Nationwide Electoral Reform Efforts Gain Momentum as Support for Ranked Choice Voting Grows
States like Massachusetts are considering ranked choice voting in order to increase electoral diversity.
Editor’s Note: This article has been updated to accurately reflect the members of the Voter Choice Massachusetts Advisory Board.
The U.S. has a troubling record of not only low voter turnout, lack of access to register to vote, and voter suppression tactics, but also archaic electoral allocation systems. With single-member districts at the state and federal level, at-large districts at the local level, and winner-take-all plurality voting, representation for third-party candidates, non-partisan, and grassroots candidates are mostly left out at nearly every level of elected public office nationwide.
However, many states and individuals have seriously advocated or considered electoral reform policies that could expand more choices and voices in the country’s democracy.
In Massachusetts, a group of state and local politicians, as well as government reforms, are forming a growing coalition known as Voter Choice and are advocating for the legal statutory adoption of ranked choice voting or instant runoff voting. This is an advanced electoral allocation system in which candidates are numerically ranked and a winner is determined when a particular candidate gets more than 50% of the vote. If no single candidate gets more than 50% in the initial voting and if the first choice candidate does not make it, other choices are automatically counted for in an instant runoff.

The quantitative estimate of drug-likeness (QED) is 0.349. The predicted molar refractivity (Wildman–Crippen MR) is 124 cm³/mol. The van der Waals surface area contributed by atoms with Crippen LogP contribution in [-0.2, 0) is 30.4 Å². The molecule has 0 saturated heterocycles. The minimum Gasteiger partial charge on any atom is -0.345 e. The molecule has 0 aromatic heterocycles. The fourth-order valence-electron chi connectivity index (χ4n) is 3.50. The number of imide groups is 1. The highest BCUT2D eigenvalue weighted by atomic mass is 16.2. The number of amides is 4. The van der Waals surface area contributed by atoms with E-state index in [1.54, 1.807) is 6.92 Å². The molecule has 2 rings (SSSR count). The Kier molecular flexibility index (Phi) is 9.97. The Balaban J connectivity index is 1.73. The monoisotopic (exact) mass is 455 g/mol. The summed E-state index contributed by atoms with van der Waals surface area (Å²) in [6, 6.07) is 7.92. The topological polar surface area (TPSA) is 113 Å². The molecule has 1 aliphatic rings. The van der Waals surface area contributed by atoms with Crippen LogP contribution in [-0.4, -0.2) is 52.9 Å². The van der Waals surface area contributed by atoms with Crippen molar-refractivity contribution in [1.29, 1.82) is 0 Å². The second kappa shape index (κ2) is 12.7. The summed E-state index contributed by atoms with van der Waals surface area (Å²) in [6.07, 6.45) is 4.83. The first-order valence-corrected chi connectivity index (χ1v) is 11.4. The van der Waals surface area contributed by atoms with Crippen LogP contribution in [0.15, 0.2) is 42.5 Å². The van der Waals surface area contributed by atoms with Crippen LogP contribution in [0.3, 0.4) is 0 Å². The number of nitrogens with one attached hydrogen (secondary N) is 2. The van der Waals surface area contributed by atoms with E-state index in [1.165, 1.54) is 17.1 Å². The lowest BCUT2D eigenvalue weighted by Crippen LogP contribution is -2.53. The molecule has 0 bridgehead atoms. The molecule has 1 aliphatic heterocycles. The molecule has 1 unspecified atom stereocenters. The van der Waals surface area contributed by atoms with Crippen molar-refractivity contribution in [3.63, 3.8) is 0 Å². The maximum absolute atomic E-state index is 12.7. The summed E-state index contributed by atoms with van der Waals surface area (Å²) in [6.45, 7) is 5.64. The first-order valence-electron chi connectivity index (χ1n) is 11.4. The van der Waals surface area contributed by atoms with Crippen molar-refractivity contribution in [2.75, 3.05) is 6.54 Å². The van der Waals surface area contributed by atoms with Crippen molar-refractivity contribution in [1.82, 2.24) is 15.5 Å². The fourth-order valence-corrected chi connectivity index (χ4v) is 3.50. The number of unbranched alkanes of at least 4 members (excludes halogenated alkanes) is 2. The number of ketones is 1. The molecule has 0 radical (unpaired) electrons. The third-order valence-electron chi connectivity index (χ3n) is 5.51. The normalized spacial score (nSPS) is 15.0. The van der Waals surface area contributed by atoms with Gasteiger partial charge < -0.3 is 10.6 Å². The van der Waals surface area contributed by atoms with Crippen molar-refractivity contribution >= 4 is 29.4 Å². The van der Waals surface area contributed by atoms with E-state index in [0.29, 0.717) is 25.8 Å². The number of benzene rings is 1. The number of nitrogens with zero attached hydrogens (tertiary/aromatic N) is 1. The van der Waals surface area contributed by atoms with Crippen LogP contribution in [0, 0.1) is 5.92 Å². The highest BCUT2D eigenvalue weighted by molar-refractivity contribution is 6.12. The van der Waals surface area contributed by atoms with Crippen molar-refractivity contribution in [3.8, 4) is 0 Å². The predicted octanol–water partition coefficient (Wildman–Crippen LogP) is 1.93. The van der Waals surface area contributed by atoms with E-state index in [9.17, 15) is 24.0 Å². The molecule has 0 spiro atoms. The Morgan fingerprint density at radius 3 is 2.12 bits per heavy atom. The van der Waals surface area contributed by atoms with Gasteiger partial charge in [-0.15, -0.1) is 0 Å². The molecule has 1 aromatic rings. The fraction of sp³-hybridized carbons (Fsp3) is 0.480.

Started after voters in neighboring Maine passed a ranked choice voting ballot initiative in 2016, Massachusetts has a Voter Choice group advisory board that includes former president of the liberal Common Cause Massachusetts chapter Pam Wilmot, former Massachusetts state and national Democratic Party chairman Steven Grossman, Boston entrepreneur Diane Hessan, Nobel economic laureate Eric Maskin, and former gubernatorial candidate for the liberal-centrist United Independent Party Evan Falchuk.
The group hopes to pass this system through the state legislature between 2018 and 2019. If they can not get it passed legislatively, they hope to get on the ballot in 2020.
Cities such as Cambridge have used ranked choice voting for local elections since 1941, and Amherst is planning to adopt this system by 2021. Last year, the Massachusetts State Democratic Party adopted support for the voting system to its official platform at their statewide convention.
Third party candidates running in liberal states are also sharing support for necessary electoral reform. Kash Jackson, a 39-year-old Navy veteran and Libertarian Party Illinois gubernatorial candidate, showed support for ranked choice voting and proportional representation. Jackson acted in response to a written statement on Facebook from the non-partisan Illinoisans for Ranked Choice Voting, a political advocacy group urging all gubernatorial candidates to support electoral reform for the state.
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